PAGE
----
It’s time you learnt more about BitShares, and how Bitspark is using fiat-pegged cryptos in a revolutionary remittance service.
Bitshares: decentralised and safe
BitShares solves all of these problems and concerns, offering a much safer and reliable way to hold pegged cryptos. BitShares builds on the decentralised currency model of Bitcoin, the versatility of [Ethereum](https://www.ethereum.org/, and extends in all directions to the point where the network is an economy in its own right. BitShares is a network, a bank, a currency, an exchange platform and it supplies the next evolutionary step in the world of cryptocurrencies.
Unlike Tether, BitShares is decentralised which means the security of the funds rests in the hands of the users. This avoids the vulnerability a centralised exchange has in terms of hacks.
Where a compromised centralised exchange affects all users at once, in a decentralised exchange any attack only impacts a single user. Each user is individually in charge of their own security which makes it a much safer option. This also means that because BitShares is not a company exercising complete control nobody can run away with your money.
Speaking of money, the token used for backing up pegged cryptos is the native BTS token. A pegged crypto like BitUSD is backed up by 200% worth of BTS in collateral, recorded in the decentralised Blockchain. Decentralisation significantly lowers counter-party risk and increases transparency, meaning that there is no need for an auditing firm to validate the existence of the
funds needed for backing a peg. It’s available for everyone to see for themselves on the blockchain.
Why Bitspark is using BitShares
The Bitspark remittance network relies on fiat-pegged cryptos to transport fiat cash across borders. Essentially, Money Transfer Operators buy and sell cash which lowers or increases their digital balances of the relevant fiat-pegged crypto. Cash goes in at one end, travels in form of crypto, and cash comes out at the destination point.
This design is critical to delivering a transformational remittance service that is accessible to the world’s 2 billion unbanked. During this process, no banks are involved and all you need to plug in to the system is a phone with an internet connection.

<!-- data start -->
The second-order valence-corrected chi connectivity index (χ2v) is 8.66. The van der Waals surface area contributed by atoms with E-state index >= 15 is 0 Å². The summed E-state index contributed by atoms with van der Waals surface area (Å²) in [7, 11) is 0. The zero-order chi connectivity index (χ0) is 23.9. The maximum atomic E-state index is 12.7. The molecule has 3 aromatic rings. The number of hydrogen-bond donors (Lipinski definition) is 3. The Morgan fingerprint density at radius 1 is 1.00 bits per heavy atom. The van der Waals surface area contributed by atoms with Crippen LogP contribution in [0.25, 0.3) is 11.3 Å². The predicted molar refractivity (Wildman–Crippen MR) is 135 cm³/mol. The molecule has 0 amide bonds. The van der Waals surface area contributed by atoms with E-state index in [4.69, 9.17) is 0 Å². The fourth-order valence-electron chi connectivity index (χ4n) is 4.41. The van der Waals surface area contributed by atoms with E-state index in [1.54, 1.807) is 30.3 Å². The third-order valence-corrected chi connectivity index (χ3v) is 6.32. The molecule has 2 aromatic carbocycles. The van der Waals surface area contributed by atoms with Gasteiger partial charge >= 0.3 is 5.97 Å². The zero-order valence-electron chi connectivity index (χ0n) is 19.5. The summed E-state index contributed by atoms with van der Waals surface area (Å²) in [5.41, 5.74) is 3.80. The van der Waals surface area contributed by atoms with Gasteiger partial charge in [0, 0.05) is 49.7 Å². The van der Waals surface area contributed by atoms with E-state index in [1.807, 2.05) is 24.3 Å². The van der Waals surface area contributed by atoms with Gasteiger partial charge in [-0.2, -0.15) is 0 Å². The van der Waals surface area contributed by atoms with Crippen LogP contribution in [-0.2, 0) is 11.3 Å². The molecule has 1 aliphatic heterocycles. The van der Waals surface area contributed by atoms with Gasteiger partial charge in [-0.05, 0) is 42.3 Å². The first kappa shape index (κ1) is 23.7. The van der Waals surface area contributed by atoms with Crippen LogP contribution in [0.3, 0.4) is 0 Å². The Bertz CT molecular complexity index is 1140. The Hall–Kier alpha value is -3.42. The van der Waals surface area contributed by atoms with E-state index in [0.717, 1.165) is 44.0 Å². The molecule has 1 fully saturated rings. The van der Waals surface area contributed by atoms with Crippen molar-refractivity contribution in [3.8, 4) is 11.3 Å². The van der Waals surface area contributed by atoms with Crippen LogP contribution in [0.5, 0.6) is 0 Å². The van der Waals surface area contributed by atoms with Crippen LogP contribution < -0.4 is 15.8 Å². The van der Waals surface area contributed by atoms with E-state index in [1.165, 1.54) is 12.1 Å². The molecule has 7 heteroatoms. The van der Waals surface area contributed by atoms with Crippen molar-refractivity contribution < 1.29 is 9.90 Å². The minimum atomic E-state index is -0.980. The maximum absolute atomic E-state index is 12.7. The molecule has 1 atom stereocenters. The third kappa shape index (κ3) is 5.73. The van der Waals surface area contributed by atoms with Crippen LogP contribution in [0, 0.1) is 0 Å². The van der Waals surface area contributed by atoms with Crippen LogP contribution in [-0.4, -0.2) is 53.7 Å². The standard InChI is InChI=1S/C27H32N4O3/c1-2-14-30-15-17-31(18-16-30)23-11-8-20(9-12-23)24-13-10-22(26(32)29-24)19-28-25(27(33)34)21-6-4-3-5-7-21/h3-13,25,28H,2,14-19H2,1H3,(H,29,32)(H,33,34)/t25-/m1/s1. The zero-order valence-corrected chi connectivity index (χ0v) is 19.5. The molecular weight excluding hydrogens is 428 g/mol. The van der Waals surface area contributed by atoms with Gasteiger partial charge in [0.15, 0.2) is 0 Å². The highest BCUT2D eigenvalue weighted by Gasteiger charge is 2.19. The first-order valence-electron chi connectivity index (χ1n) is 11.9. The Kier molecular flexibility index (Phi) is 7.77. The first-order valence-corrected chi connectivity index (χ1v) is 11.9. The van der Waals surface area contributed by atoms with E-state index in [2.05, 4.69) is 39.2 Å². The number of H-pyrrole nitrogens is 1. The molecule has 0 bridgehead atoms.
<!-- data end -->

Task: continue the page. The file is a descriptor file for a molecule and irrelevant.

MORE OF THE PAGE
BitShares provides us with the ability to create multiple fiat-pegged cryptos that we can actually rely on. We can create cryptocurrencies pegged to the value of another asset such as the US Dollar, Chinese Renminbi or even gold. As a group these are called BitAssets and the ability to create multiple is critical to our mission of delivering a far better remittance option that covers every remittance corridor and currency pairing. Unlike Tether, the pegs created on the Bitshares system are real and BitAssets can be converted at any time at an exchange rate set by a trustworthy price feed.
But there are lots of other great features of the Bitshares Decentralised
Exchange that we think
is exciting and that you should know about:
With one account wallet, you have full access to the native trading app and many gateways to dApps, currencies and other exchanges (for easy withdraw/deposit options)
The exchange can sign over 1 million transactions worth more than $100 million without even flexing a muscle
It boasts handling 3300 transactions per second today, with the potential to scale to 100,000 transactions per second in the future (more than Visa and Mastercard combined)
Reliable BitAssets provide unparalleled stability that enables you to HODL during periods of volatility
And finally, Zephyr is available for trading on their exchange; a social impact token designed to accelerate the growth of our global remittance network.
As BitShares becomes the preferred option in this space, it won’t be long before Tether is exposed for what it is, left to drown wearing a pair of cement shoes.